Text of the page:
NHTOA News

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The Summer edition of The Timber Crier, the New Hampshire Timberland Owners Association's award-winning quarterly magazine, included a feature on the rebuilding of a dam on Cranberry Pond in Cheshire County, N.H. The dam was a project of the Timber Owners of New England (TONE), a closely held corporation that dates back to 1951, and its partner organization the Wildlife Conservation Trust.  

The original dam was an earthen dam built in 1925 to create two warm water ponds, Upper Cranberry Pond (six acres) and Lower Cranberry Pond (13 acres). The ponds are separated by a low natural beaver dam. The earthen dam that needed replacing is the outflow of Lower Cranberry Pond. It consisted of boulders and earth, and in a couple spots it appeared that concrete had been poured in at some point to fill gaps in the dam. Another unique feature of this dam and pond system is the entire watershed covers TONE’s 3,450-acre property. The ponds this dam creates are an important recreational asset on the property. They support fishing, kayaking, swimming, and boating.

The feature article in the Summer Timber Crier detailed the project to rebuild the dam. However, there were some complications in the project after the article was published. Now, an informative new PowerPoint presentation describes the completed project, including several photographs showcasing the effort.

Click here to look at the 35-slide presentation. 

 

The fall 2021 edition of the Timber Crier, the NHTOA’s quarterly magazine, has been delayed due to inadvertent computer issues. The situation has now been rectified, however, so look for the Crier to be delivered soon.

The New Hampshire Timberland Owners Association is looking for qualified candidates to fill two staff positions: Development Director and Communications Manager.

The Development Director position is new. This is a year-round, part-time post (20 hours a week) with a flexible work schedule that allows remote work if consistent with responsibilities. The successful candidate will be an experienced, creative, and energetic professional ready to manage all aspects of development and membership for the non-profit organization and its educational 501(c)(3), the Granite State Woodland Institute (GSWI). The Development Director will be responsible for operations, content, and events (in-person and remote) necessary to support annual fund appeals, donor cultivation, and donor stewardship. For a complete description and full list of responsibilities, click here.

With the retirement at the end of 2021 of Steve Bjerklie, the NHTOA's current Director of Communications, the NHTOA seeks a qualified individual to take over the organization's communications responsibilities. This is a year round, part-time position (20 hours a week) with a flexible work schedule that allows remote work if consistent with responsibilities. The successful candidate will be a confident, well-organized, and energetic person ready to manage all aspects of communications for the non-profit organization and its educational 501(c)(3), the Granite State Woodland Institute (GSWI). For a complete description and full list of responsibilities, click here.

To apply for either position, send resume and letter of interest including what attracts you to this position, how it would fit with your schedule, and two references by email to Jasen Stock, NHTOA executive director, at: This email address is being protected from spambots. You need JavaScript enabled to view it..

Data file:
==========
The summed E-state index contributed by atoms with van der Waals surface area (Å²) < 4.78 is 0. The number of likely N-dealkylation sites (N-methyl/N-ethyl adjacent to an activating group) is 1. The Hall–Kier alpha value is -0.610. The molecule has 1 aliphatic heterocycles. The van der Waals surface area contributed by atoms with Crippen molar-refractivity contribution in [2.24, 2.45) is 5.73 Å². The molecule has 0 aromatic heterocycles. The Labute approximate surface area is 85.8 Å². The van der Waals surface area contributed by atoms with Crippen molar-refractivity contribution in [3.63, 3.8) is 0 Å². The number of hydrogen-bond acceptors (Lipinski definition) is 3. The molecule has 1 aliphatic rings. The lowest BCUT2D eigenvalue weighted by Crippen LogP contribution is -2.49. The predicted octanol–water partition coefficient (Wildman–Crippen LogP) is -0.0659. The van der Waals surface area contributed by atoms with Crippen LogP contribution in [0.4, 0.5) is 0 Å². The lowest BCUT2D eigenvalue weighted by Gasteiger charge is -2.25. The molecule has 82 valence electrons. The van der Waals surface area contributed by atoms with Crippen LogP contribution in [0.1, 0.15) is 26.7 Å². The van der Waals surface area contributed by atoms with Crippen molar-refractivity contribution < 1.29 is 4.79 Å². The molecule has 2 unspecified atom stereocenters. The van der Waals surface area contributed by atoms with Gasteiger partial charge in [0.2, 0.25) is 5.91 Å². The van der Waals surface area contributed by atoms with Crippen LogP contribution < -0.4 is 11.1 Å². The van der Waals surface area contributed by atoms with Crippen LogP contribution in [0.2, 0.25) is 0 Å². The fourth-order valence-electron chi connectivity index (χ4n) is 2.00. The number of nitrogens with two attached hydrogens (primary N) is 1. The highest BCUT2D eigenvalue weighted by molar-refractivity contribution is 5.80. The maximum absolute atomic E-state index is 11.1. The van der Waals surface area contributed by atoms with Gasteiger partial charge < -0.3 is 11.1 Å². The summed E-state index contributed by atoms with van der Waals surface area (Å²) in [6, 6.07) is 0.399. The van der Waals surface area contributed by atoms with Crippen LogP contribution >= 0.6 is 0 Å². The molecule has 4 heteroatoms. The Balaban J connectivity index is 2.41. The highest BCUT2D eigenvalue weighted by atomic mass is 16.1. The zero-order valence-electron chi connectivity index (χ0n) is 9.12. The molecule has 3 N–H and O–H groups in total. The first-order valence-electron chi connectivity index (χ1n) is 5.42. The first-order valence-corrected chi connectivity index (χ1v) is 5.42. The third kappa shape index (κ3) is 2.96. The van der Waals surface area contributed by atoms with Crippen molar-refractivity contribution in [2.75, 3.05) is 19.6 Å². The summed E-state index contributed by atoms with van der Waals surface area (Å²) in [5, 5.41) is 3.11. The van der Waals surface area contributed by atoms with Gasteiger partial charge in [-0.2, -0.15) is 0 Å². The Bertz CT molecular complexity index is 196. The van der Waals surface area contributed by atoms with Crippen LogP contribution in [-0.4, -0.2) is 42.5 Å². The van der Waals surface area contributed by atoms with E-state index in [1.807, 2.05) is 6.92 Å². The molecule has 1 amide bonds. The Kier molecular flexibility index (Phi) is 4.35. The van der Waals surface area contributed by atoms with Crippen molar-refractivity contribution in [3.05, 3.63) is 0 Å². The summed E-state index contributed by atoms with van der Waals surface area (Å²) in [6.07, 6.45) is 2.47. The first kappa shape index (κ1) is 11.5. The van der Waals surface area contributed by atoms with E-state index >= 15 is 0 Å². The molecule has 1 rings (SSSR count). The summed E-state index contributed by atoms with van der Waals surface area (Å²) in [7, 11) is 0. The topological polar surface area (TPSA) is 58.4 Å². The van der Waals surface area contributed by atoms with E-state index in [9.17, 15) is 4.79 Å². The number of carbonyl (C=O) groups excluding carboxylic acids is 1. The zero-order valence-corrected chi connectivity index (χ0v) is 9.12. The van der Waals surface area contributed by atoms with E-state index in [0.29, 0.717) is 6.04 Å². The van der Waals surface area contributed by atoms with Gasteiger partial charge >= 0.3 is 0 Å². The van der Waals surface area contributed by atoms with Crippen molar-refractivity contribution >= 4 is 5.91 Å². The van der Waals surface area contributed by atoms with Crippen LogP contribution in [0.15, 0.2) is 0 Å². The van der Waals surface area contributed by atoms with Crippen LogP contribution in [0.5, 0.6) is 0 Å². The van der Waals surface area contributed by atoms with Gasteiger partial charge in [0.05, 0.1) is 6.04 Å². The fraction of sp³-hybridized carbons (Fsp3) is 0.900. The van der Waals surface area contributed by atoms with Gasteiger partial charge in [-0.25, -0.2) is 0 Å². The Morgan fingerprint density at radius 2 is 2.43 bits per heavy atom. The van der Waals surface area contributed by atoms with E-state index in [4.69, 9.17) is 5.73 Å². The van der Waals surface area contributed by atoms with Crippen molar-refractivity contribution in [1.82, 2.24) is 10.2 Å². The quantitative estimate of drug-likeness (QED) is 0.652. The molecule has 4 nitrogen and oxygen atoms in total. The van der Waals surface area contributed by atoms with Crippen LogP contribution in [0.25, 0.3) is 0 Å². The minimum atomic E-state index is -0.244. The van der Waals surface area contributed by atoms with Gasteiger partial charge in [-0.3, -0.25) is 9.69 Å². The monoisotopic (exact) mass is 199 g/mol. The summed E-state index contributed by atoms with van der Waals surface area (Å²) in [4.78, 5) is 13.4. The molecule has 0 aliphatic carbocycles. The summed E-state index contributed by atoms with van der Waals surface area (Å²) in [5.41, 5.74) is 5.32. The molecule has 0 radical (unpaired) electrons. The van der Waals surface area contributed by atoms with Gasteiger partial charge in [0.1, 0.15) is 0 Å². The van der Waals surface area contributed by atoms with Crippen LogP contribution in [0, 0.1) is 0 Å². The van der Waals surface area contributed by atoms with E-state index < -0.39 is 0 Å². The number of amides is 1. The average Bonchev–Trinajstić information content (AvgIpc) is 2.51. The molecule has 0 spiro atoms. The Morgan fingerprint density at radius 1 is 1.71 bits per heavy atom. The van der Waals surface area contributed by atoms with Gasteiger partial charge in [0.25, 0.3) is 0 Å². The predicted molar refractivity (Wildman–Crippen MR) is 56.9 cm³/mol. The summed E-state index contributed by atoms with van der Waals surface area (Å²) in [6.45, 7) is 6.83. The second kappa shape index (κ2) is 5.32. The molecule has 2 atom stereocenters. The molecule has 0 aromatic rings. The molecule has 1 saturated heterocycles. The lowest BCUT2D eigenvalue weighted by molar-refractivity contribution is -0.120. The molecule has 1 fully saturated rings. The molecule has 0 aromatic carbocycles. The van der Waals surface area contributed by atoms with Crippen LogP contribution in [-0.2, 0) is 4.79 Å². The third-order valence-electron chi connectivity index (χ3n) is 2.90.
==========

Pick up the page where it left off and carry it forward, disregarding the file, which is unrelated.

No phone calls, please.

The positions will remain open until filled.

Deadline for application is December 17, 2021

CONCORD, N.H. — For the first time in two years, members of the Granite State's forest industry -- loggers, truckers, foresters, sawmill operators, and equipment suppliers -- met together in person to honor graduates of the Professional Loggers Program and to "pass the ax" of leadership of the New Hampshire Timber Harvesting Council (THC). Last year's Loggers & Truckers Convention was not held due to the COVID-19 pandemic; this year's Convention, the 29th annual, was held at the Holiday Inn in Concord, N.H.
As part of the festivities, outgoing THC chairman Matt Magoon of Magoon Logging in Loudon, N.H., passed the ax to incoming chairman Bruce Bovill of Bovill Brothers Logging in Moultonborough, N.H. In addition, a total 21 people were presented with certificates showing their certification or re-certification through the THC's Professional Logging Program, which is one of the most comprehensive logging certification programs in the U.S. And as part of the Log-A-Load Program, more than $10,000 was donated at the Convention to the Children's Hospital at Dartmouth (CHaD).
Several elected officials from both political parties were on hand at the Convention to show support for the industry, as well as officials from the N.H. Division of Forests and Lands, the University of New Hampshire Extension, and the N.H. State Police.
A special presentation was made to Hunter Carbee, former chairman of the THC and longtime and well-known New Hampshire logger and forester, who is retiring.
Guests at the Convention were entertained by a presentation titled "People of the THC" by retired landowner Ned Therrien. Retired UNH Extension forestry expert Sarah Smith and logging contractor Jeff Eames, owner of the Fort Mountain Companies in Allenstown, N.H., gave presentations on the history of the THC and the Council's accomplishments.
The 29th Annual Loggers & Truckers Convention concluded with a raffle and live auction run by Paul Morrissette of Regal Auction Services, Pembroke, N.H., to raise money for the N.H. Professional Loggers Program.